Adolescence is undoubtedly the most unbalanced division of an individual's life span development. It is during this part of an individual's life that they are transitioning from youth into adulthood. This era of transition changes faintly between every individual but all adolescents go through a innumerable amount of developmental alterations throughout the ages of ten to fourteen. The developmental changes occur intensely and rapidly to the emotional, physical, cognitive, and social growth of the teenager. A physical alteration, commonly known as puberty, is the period of sexual maturation within an individual's life.
Puberty within males and females vary in tremendous ways, except for the fact that the transformation prepares all humans for reproduction and adulthood. Speaking for males one of the earliest signs of puberty is the enlargement of the testicles and penis preceded by the development of hair in armpits and pubic areas. These bodily changes bring forth the first ejaculation, muscle growth, and deepening of the voice. Speaking for females one of the earliest signs of puberty is the enlargement of the breasts and other developments that include hair growing in armpits and pubic areas. Widening of the hips for a female and the start of the menstrual cycle are also signs.
[...] Social transformations take place when an adolescent attempts to make a connection with his or her peers. At this point the experience peer pressure is felt and it is very likely the adolescent will make rash un- thought out decisions. Adolescents undergo nearly irrepressible hormonal behavior that habitually is expressed in swift outbursts. These actions can on occasion drive the individual to search for sexual happiness or revolt against authority that they had had admiration before. Immense changes in behavior arise because adolescents are acting on innovative and influential inclinations in a newly altering body. [...]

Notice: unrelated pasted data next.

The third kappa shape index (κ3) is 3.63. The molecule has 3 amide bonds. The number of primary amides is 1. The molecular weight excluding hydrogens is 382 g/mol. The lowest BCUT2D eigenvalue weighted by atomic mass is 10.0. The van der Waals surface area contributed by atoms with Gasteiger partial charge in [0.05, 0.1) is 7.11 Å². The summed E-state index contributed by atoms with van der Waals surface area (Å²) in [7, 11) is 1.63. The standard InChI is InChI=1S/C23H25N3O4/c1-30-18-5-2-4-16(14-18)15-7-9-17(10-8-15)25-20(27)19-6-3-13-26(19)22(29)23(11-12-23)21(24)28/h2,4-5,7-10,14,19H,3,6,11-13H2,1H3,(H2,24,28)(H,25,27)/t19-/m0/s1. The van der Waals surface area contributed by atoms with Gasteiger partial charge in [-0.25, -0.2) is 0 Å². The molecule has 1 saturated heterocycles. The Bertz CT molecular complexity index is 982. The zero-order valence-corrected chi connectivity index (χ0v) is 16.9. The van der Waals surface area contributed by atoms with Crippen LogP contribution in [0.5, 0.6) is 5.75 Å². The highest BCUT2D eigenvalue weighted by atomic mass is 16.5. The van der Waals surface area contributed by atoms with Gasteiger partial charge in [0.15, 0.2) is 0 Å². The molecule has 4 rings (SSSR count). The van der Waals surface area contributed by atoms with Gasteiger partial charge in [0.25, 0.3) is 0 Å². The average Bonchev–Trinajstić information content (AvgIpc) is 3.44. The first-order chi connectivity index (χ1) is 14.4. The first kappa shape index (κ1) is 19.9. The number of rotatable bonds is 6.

[...] Lowenstein, D. (2010). Adolescence and Peer Relationships. Retrieved from http://www.drlowenstein.com/_data/user_docs/adolescence-and-peer- relationships.pdf UpToDate. (2010). Patient information: Adolescent sexuality. [...]
[...] If this applies to any particular teenager, it may hinder them from growing in the right direction, and he or she will eventually pay for it later on in life, sometimes, with great repercussions. Error on a teenagers part is best learned while he or she is young, and can grow from his or her mistakes, as well as learning how to fit into this, sometimes, unforgiving world. Peer relations have a tendency to develop swiftly and vary among middle childhood and adolescence. [...]
[...] Friendship is a vital facet to the social maturity of any adolescent. Even school aged children can evolve an apprehension of rejection by anyone they see as a social equal, which directly adds to the requirement for acceptance and approval. This characteristic can remnant an issue all the way through a human beings life span. For the duration of middle childhood much more meaningful peer relations are fashioned. This is directly contrasting early childhood peer relations and demonstrates that throughout an individual's middle childhood, friendship's become additionally momentous as the individual's social skills commence to develop an increased alertness of others' intentions and feelings (Blume & Zembar, 2007). [...]
[...] References anokaramsey. (2010). Chapter 11: Adolescence: Physical and Cognitive Development. Retrieved from http://webs.anokaramsey.edu/wolfe/Child/Notes/Chapter15.pdf Blume, L., & Zembar, M. (2007). Middle Childhood to Middle Adolescence: Development from Ages 8 to 18. Pearson Allyn Bacon Prentice Hall Berger, K. S. (2008). The developing person through the life span (7th Ed.). New York: Worth Publishers. [...]
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